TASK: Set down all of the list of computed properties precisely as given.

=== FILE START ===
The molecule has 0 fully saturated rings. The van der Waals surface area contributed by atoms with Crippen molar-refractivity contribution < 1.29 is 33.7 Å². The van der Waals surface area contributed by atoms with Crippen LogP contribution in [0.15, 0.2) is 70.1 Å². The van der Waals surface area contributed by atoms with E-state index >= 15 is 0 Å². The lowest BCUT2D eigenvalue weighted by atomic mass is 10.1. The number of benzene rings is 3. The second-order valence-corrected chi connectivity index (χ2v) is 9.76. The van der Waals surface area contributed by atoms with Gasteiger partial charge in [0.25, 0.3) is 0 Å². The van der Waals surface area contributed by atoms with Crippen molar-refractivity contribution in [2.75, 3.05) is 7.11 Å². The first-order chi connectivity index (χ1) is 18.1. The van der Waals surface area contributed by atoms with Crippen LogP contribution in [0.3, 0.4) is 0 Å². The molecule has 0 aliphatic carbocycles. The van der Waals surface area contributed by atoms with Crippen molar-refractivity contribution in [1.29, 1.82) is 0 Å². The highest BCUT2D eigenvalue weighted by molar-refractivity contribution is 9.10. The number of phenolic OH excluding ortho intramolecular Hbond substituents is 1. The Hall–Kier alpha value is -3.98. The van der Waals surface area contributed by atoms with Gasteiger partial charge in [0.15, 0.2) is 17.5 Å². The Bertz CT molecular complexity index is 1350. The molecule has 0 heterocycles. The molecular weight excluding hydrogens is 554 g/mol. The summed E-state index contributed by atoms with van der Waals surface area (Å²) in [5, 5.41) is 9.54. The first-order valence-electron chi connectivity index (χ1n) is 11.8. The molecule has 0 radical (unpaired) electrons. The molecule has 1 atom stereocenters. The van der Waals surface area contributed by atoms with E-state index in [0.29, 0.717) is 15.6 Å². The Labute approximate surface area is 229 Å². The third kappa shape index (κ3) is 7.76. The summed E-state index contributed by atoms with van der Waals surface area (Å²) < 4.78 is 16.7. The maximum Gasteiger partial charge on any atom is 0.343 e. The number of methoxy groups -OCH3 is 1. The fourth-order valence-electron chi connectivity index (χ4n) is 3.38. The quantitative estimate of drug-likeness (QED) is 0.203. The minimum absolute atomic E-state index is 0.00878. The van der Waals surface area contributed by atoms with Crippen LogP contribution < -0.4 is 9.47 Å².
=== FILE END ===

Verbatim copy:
The molecule has 0 fully saturated rings. The van der Waals surface area contributed by atoms with Crippen molar-refractivity contribution < 1.29 is 33.7 Å². The van der Waals surface area contributed by atoms with Crippen LogP contribution in [0.15, 0.2) is 70.1 Å². The van der Waals surface area contributed by atoms with E-state index >= 15 is 0 Å². The lowest BCUT2D eigenvalue weighted by atomic mass is 10.1. The number of benzene rings is 3. The second-order valence-corrected chi connectivity index (χ2v) is 9.76. The van der Waals surface area contributed by atoms with Gasteiger partial charge in [0.25, 0.3) is 0 Å². The van der Waals surface area contributed by atoms with Crippen molar-refractivity contribution in [2.75, 3.05) is 7.11 Å². The first-order chi connectivity index (χ1) is 18.1. The van der Waals surface area contributed by atoms with Crippen LogP contribution in [0.3, 0.4) is 0 Å². The molecule has 0 aliphatic carbocycles. The van der Waals surface area contributed by atoms with Crippen molar-refractivity contribution in [1.29, 1.82) is 0 Å². The highest BCUT2D eigenvalue weighted by molar-refractivity contribution is 9.10. The number of phenolic OH excluding ortho intramolecular Hbond substituents is 1. The Hall–Kier alpha value is -3.98. The van der Waals surface area contributed by atoms with Gasteiger partial charge in [0.15, 0.2) is 17.5 Å². The Bertz CT molecular complexity index is 1350. The molecule has 0 heterocycles. The molecular weight excluding hydrogens is 554 g/mol. The summed E-state index contributed by atoms with van der Waals surface area (Å²) in [5, 5.41) is 9.54. The first-order valence-electron chi connectivity index (χ1n) is 11.8. The molecule has 0 radical (unpaired) electrons. The molecule has 1 atom stereocenters. The van der Waals surface area contributed by atoms with E-state index in [0.29, 0.717) is 15.6 Å². The Labute approximate surface area is 229 Å². The third kappa shape index (κ3) is 7.76. The summed E-state index contributed by atoms with van der Waals surface area (Å²) < 4.78 is 16.7. The maximum Gasteiger partial charge on any atom is 0.343 e. The number of methoxy groups -OCH3 is 1. The fourth-order valence-electron chi connectivity index (χ4n) is 3.38. The quantitative estimate of drug-likeness (QED) is 0.203. The minimum absolute atomic E-state index is 0.00878. The van der Waals surface area contributed by atoms with Crippen LogP contribution < -0.4 is 9.47 Å².